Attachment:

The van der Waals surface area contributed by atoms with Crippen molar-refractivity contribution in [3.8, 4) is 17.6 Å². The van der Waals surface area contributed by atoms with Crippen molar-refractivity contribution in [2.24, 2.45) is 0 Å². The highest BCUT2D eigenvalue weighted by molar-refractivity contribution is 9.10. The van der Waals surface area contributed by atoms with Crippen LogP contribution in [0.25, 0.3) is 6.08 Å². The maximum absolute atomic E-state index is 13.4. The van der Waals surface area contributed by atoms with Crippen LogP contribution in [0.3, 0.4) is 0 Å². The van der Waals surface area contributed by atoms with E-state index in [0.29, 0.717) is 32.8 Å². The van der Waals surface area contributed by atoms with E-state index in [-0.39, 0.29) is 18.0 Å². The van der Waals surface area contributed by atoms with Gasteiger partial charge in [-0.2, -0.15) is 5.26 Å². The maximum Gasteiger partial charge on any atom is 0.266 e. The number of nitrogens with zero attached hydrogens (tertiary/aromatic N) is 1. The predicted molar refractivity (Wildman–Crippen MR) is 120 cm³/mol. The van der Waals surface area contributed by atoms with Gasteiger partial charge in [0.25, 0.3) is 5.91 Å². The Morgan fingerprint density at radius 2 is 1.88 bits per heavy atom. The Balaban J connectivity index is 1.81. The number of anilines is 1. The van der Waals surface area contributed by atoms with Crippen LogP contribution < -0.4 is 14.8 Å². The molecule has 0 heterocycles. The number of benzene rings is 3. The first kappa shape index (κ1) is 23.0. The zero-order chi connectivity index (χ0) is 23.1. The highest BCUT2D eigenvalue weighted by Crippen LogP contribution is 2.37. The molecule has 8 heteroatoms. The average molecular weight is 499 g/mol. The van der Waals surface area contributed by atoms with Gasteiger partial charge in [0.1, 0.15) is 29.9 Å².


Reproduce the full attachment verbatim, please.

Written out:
The van der Waals surface area contributed by atoms with Crippen molar-refractivity contribution in [3.8, 4) is 17.6 Å². The van der Waals surface area contributed by atoms with Crippen molar-refractivity contribution in [2.24, 2.45) is 0 Å². The highest BCUT2D eigenvalue weighted by molar-refractivity contribution is 9.10. The van der Waals surface area contributed by atoms with Crippen LogP contribution in [0.25, 0.3) is 6.08 Å². The maximum absolute atomic E-state index is 13.4. The van der Waals surface area contributed by atoms with Crippen LogP contribution in [0.3, 0.4) is 0 Å². The van der Waals surface area contributed by atoms with E-state index in [0.29, 0.717) is 32.8 Å². The van der Waals surface area contributed by atoms with E-state index in [-0.39, 0.29) is 18.0 Å². The van der Waals surface area contributed by atoms with Gasteiger partial charge in [-0.2, -0.15) is 5.26 Å². The maximum Gasteiger partial charge on any atom is 0.266 e. The number of nitrogens with zero attached hydrogens (tertiary/aromatic N) is 1. The predicted molar refractivity (Wildman–Crippen MR) is 120 cm³/mol. The van der Waals surface area contributed by atoms with Gasteiger partial charge in [0.25, 0.3) is 5.91 Å². The Morgan fingerprint density at radius 2 is 1.88 bits per heavy atom. The Balaban J connectivity index is 1.81. The number of anilines is 1. The van der Waals surface area contributed by atoms with Crippen LogP contribution < -0.4 is 14.8 Å². The molecule has 0 heterocycles. The number of benzene rings is 3. The first kappa shape index (κ1) is 23.0. The zero-order chi connectivity index (χ0) is 23.1. The highest BCUT2D eigenvalue weighted by Crippen LogP contribution is 2.37. The molecule has 8 heteroatoms. The average molecular weight is 499 g/mol. The van der Waals surface area contributed by atoms with Gasteiger partial charge in [0.1, 0.15) is 29.9 Å².